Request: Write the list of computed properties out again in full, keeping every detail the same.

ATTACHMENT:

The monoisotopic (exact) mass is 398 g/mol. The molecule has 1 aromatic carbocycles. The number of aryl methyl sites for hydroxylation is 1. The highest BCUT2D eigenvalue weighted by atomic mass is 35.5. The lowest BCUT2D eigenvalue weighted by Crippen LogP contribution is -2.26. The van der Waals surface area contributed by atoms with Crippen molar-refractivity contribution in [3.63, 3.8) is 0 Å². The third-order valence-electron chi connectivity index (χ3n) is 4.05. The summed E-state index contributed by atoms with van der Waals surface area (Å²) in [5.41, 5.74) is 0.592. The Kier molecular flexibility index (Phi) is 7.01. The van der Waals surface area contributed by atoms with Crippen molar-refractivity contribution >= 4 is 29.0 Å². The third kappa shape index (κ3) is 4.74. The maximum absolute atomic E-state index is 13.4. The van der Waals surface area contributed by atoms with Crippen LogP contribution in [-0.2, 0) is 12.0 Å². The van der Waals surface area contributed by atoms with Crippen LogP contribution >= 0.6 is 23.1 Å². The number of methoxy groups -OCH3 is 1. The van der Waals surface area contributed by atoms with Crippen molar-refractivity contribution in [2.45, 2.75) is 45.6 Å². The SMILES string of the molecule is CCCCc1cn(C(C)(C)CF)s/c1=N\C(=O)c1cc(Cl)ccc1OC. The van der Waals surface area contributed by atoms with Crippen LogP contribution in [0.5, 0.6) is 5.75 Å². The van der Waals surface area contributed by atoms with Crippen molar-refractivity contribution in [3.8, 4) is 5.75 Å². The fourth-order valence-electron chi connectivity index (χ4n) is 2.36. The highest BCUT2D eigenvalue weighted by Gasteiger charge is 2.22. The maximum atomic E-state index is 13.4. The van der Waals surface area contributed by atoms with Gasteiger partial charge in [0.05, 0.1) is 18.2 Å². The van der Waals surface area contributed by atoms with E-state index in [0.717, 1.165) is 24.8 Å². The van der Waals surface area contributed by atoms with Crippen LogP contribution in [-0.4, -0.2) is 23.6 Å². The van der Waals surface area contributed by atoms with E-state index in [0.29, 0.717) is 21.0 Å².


The monoisotopic (exact) mass is 398 g/mol. The molecule has 1 aromatic carbocycles. The number of aryl methyl sites for hydroxylation is 1. The highest BCUT2D eigenvalue weighted by atomic mass is 35.5. The lowest BCUT2D eigenvalue weighted by Crippen LogP contribution is -2.26. The van der Waals surface area contributed by atoms with Crippen molar-refractivity contribution in [3.63, 3.8) is 0 Å². The third-order valence-electron chi connectivity index (χ3n) is 4.05. The summed E-state index contributed by atoms with van der Waals surface area (Å²) in [5.41, 5.74) is 0.592. The Kier molecular flexibility index (Phi) is 7.01. The van der Waals surface area contributed by atoms with Crippen molar-refractivity contribution >= 4 is 29.0 Å². The third kappa shape index (κ3) is 4.74. The maximum absolute atomic E-state index is 13.4. The van der Waals surface area contributed by atoms with Crippen LogP contribution in [-0.2, 0) is 12.0 Å². The van der Waals surface area contributed by atoms with Crippen LogP contribution >= 0.6 is 23.1 Å². The number of methoxy groups -OCH3 is 1. The van der Waals surface area contributed by atoms with Crippen molar-refractivity contribution in [2.45, 2.75) is 45.6 Å². The SMILES string of the molecule is CCCCc1cn(C(C)(C)CF)s/c1=N\C(=O)c1cc(Cl)ccc1OC. The van der Waals surface area contributed by atoms with Crippen LogP contribution in [0.5, 0.6) is 5.75 Å². The van der Waals surface area contributed by atoms with Crippen molar-refractivity contribution in [3.8, 4) is 5.75 Å². The fourth-order valence-electron chi connectivity index (χ4n) is 2.36. The highest BCUT2D eigenvalue weighted by Gasteiger charge is 2.22. The maximum atomic E-state index is 13.4. The van der Waals surface area contributed by atoms with Gasteiger partial charge in [0.05, 0.1) is 18.2 Å². The van der Waals surface area contributed by atoms with E-state index in [0.717, 1.165) is 24.8 Å². The van der Waals surface area contributed by atoms with Crippen LogP contribution in [-0.4, -0.2) is 23.6 Å². The van der Waals surface area contributed by atoms with E-state index in [0.29, 0.717) is 21.0 Å².